And one exciting benefit of being an older man in a church full of college students and millennials is being able to mentor young men; to share God’s faithfulness with them. Of course, I benefit from this at least as much as they do. Iron sharpening iron.

    This is why I love being part of a church.

    • Tom, I love your response so much! I know Matt Rogers well and I’m so glad you are a part of The Church at Cherrydale. Your history is heartbreakingly familiar and I’m afraid it’s true of many men in the Bible Belt. But the fact that Jesus is alive means there is always hope for the church, and I see so many beautiful rediscoveries of what church was intended to be.

      Thanks so much for chiming in. Your story is needed. Again, I’m so glad that you are a part of a healthy local church and I think very highly of your pastor.

  3. I never understood why it was “wrong” to keep your inner circle tight. I can think of at least one example of a biblical inner circle (within another inner circle)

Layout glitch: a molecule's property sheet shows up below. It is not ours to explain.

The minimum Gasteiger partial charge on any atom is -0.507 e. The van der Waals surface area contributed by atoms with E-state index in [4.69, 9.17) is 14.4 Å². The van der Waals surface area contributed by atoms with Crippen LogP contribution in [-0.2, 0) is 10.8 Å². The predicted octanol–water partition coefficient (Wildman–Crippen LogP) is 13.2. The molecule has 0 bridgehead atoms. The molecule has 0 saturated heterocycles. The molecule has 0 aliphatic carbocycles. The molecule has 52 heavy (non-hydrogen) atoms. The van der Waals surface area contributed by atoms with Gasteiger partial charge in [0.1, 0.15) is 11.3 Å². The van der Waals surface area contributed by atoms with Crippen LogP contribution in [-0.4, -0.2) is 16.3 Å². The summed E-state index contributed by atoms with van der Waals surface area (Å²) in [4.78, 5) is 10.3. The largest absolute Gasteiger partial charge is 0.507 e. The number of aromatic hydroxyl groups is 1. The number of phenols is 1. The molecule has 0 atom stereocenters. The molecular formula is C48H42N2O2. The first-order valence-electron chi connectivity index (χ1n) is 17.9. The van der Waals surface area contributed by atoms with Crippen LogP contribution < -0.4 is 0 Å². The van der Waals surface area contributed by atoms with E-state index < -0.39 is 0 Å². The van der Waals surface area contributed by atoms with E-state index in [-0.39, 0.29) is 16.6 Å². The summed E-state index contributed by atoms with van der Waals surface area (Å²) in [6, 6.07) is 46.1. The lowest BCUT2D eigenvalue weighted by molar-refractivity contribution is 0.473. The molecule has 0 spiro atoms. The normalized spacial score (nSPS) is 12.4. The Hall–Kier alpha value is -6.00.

“A guy usually has a very small number of people that he will really let his guard down with (those are almost always other guys). But everyone else? Guard’s standing at attention, and he’s STRONG.”

    • I don’t think that that is necessarily wrong, just that guys tend to close up more than is healthy. And oftentimes that inner circle consists of guys that don’t live in the same town anymore, so it invariably grows apart. I just want men to walk in healthy Christian community with one another and fight the trend of isolation.

  4. Good for the pastor or other leaders to ask for “men” (as opposed to “someone”) to be responsible for, or volunteer for something in the church.